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Politics

Elizabeth Warren's Campaign Vetting Team Misses Democratic Megadonor And Anti-Israel Activist

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One of the most important jobs that a president and the team of individuals they surround themselves must do when picking individuals to be part of their administration is to vet folks to make sure that those who are put on staff are not “problematic” and could potentially steer the president down the wrong path.

Preparation for this task takes place during the time a presidential candidate runs for the White House. Thus, if a person fails to properly vet individuals on their campaign, you can almost guarantee the same will happen in the Oval Office.

And that’s precisely what’s happening right now to Sen. Elizabeth Warren, who’s campaign team somehow missed vetting out a Democratic megadonor and anti-Israel activist.

Here’s more from the Washington Examiner:

In December, Warren, 70, boasted an endorsement by an alleged serial predator who was mistakenly included on a list of more than 200 Obama alumni backing her for president. Ed Buck, 65, was arrested in September over accusations that he preyed on black men by offering them free drugs before sexually assaulting them at his Los Angeles home. Buck, a Democratic Party megadonor, was charged with three counts of battery causing serious injury, administering methamphetamine, and maintaining a drug house. Federal authorities also charged him with one count of distribution of methamphetamine resulting in death.

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“This was a mistake considering Ed Buck was not staff or an alum. This was put together via Google Docs by some Obama alums, and they caught some nonstaff that populated the list, but obviously, they missed one. They are removing it,” Warren spokesman Chris Hayden told the Washington Examiner.

Buck joined Anoa Changa in supporting Warren. Changa, a regular on Russia propaganda network Sputnik during 2016, announced her backing of Warren last month via a collective endorsement from Black Womxn For. The Atlanta-based liberal activist and political commentator, who is also a fan of Vermont Sen. Bernie Sanders and had show support for Green Party presidential nominee Jill Stein, was the subject of a 2018 Atlanta NPR-affiliate profile that suggested she was unwittingly helping “Russia’s effort to create chaos in the U.S.” She has also voiced skepticism over Kremlin interference in the 2016 election cycle.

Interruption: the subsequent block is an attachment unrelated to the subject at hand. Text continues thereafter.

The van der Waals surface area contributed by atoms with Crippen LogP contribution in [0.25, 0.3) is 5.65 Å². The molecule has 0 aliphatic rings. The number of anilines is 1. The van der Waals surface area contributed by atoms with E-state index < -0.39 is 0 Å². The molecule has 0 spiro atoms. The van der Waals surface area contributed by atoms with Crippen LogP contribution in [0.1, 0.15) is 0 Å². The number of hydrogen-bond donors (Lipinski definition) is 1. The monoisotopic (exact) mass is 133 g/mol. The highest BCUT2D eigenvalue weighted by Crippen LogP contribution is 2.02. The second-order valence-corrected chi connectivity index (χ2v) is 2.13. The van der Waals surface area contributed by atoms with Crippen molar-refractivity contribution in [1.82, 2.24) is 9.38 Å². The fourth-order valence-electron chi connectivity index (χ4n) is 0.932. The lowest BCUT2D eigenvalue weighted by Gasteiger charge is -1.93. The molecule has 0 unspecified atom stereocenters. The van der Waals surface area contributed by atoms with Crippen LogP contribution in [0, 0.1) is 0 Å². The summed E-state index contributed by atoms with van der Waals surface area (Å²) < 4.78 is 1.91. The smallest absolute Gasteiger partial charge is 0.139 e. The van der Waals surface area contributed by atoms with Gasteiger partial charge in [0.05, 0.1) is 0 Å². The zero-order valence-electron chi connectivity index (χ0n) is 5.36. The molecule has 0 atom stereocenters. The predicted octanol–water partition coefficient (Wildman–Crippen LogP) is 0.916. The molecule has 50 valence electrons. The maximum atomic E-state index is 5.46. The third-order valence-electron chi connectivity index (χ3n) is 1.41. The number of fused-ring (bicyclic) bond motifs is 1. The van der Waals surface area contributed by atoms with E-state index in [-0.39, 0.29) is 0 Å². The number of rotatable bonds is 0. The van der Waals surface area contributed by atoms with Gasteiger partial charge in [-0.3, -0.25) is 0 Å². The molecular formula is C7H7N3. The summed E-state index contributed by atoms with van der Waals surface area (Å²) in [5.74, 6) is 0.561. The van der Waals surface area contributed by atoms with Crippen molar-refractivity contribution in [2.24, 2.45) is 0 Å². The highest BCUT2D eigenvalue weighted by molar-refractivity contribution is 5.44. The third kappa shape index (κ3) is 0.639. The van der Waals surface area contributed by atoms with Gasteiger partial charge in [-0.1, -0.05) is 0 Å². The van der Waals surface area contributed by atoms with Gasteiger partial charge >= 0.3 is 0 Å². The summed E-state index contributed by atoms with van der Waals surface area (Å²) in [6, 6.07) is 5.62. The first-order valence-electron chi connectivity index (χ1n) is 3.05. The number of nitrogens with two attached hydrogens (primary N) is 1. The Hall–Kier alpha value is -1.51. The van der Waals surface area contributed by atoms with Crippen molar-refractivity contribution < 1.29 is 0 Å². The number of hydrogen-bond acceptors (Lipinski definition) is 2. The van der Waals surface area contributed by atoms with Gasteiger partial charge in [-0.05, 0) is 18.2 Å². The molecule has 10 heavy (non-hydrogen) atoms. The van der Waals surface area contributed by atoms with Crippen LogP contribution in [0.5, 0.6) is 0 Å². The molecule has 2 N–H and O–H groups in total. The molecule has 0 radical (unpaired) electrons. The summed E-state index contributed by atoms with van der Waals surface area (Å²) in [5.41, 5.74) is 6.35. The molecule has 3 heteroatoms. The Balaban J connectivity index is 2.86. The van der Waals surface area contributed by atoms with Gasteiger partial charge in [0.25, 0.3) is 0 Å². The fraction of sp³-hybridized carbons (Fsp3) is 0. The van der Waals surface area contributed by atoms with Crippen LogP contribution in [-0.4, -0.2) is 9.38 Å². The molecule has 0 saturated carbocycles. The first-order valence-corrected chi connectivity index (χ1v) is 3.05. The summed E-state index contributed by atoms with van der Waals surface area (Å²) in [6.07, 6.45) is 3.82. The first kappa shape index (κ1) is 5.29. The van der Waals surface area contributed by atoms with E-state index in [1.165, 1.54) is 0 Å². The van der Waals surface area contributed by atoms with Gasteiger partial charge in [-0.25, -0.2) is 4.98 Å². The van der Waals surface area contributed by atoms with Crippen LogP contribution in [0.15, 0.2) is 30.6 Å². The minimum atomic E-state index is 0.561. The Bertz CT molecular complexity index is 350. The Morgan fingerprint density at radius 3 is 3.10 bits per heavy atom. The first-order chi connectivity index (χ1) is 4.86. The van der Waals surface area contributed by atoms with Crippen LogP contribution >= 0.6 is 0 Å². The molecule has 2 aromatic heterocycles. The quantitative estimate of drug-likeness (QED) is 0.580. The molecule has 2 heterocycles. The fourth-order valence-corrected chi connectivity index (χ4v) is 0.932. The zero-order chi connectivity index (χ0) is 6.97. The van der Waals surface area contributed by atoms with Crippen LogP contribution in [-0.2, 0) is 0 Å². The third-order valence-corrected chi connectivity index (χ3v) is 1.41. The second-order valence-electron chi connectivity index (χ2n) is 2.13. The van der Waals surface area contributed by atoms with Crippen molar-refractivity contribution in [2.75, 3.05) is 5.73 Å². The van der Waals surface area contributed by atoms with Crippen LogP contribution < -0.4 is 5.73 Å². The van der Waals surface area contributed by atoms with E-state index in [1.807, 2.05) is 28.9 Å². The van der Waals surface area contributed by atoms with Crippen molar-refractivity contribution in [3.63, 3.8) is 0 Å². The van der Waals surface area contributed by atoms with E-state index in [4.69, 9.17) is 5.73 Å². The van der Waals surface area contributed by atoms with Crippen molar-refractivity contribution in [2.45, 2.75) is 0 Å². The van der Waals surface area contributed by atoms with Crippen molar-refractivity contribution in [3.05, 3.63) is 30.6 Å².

The Washington Examiner reached out to Warren’s campaign and did not immediately give a response, though Changa did mention the article in an opinion piece.

Changa wrote, “People need to understand the nature of social media but also how little access Black people have to traditional forms of media before admonishing me for participating in a platform that is respectful of my insight and voice. Acting as if there is a single bogeyman or that everything is automatically tainted is a real problem. There is nothing wrong with scrutiny and asking questions. There is everything wrong with distorting and misrepresentation Black women particularly when Democrats are content to ride on our backs.”

As if that wasn’t bad enough, back in November, Warren was endorsed for president by John Dabeet, the president of Americans and Palestinians for Peace. Dabeet is also a member of the Muscatine, Iowa school board.

Dabeet slammed pro-Israel lawmakers calling them “puppets” and has praised late Palestinian leader Yasser Arafat as a “martyr.”

These are not the kind of people you want on your team. Yet Warren has failed to do her job in vetting folks who have joined in her campaign and have given her their ringing endorsement.

If she’s done this bad at the campaign level, how much worse will things be if she lands in the White House?

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